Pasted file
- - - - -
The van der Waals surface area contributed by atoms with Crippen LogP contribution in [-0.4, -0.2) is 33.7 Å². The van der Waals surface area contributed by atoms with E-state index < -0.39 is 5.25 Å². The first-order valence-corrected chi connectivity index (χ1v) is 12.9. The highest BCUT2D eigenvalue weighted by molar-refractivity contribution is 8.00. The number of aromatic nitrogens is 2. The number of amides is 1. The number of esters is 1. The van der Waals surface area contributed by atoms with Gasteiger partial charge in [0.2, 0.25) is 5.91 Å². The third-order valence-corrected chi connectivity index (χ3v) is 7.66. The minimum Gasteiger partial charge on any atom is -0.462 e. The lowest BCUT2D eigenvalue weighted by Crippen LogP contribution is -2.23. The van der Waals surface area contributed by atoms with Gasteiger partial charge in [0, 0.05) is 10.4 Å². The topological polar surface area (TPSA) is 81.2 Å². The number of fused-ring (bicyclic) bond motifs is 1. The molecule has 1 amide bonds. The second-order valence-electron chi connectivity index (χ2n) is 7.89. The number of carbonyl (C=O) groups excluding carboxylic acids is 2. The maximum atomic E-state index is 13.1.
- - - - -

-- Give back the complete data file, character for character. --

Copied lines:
The van der Waals surface area contributed by atoms with Crippen LogP contribution in [-0.4, -0.2) is 33.7 Å². The van der Waals surface area contributed by atoms with E-state index < -0.39 is 5.25 Å². The first-order valence-corrected chi connectivity index (χ1v) is 12.9. The highest BCUT2D eigenvalue weighted by molar-refractivity contribution is 8.00. The number of aromatic nitrogens is 2. The number of amides is 1. The number of esters is 1. The van der Waals surface area contributed by atoms with Gasteiger partial charge in [0.2, 0.25) is 5.91 Å². The third-order valence-corrected chi connectivity index (χ3v) is 7.66. The minimum Gasteiger partial charge on any atom is -0.462 e. The lowest BCUT2D eigenvalue weighted by Crippen LogP contribution is -2.23. The van der Waals surface area contributed by atoms with Gasteiger partial charge in [0, 0.05) is 10.4 Å². The topological polar surface area (TPSA) is 81.2 Å². The number of fused-ring (bicyclic) bond motifs is 1. The molecule has 1 amide bonds. The second-order valence-electron chi connectivity index (χ2n) is 7.89. The number of carbonyl (C=O) groups excluding carboxylic acids is 2. The maximum atomic E-state index is 13.1.